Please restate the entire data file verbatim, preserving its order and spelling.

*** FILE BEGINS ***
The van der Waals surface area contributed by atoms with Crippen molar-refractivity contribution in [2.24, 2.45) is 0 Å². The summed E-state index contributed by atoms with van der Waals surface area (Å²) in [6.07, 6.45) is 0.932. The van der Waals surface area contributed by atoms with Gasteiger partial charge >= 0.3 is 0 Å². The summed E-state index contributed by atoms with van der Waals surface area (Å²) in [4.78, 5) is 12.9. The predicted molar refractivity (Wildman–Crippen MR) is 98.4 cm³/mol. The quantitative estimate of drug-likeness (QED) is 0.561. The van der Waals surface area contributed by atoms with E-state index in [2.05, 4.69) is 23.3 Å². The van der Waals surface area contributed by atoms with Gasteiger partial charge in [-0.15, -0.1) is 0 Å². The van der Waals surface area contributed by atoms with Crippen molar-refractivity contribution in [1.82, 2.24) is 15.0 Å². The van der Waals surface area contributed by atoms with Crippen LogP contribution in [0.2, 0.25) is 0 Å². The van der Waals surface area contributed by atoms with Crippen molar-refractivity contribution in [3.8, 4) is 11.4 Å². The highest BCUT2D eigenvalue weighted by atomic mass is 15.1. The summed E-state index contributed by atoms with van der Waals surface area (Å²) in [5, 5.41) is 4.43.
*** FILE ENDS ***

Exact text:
The van der Waals surface area contributed by atoms with Crippen molar-refractivity contribution in [2.24, 2.45) is 0 Å². The summed E-state index contributed by atoms with van der Waals surface area (Å²) in [6.07, 6.45) is 0.932. The van der Waals surface area contributed by atoms with Gasteiger partial charge >= 0.3 is 0 Å². The summed E-state index contributed by atoms with van der Waals surface area (Å²) in [4.78, 5) is 12.9. The predicted molar refractivity (Wildman–Crippen MR) is 98.4 cm³/mol. The quantitative estimate of drug-likeness (QED) is 0.561. The van der Waals surface area contributed by atoms with E-state index in [2.05, 4.69) is 23.3 Å². The van der Waals surface area contributed by atoms with Gasteiger partial charge in [-0.15, -0.1) is 0 Å². The van der Waals surface area contributed by atoms with Crippen molar-refractivity contribution in [1.82, 2.24) is 15.0 Å². The van der Waals surface area contributed by atoms with Crippen LogP contribution in [0.2, 0.25) is 0 Å². The van der Waals surface area contributed by atoms with Crippen molar-refractivity contribution in [3.8, 4) is 11.4 Å². The highest BCUT2D eigenvalue weighted by atomic mass is 15.1. The summed E-state index contributed by atoms with van der Waals surface area (Å²) in [5, 5.41) is 4.43.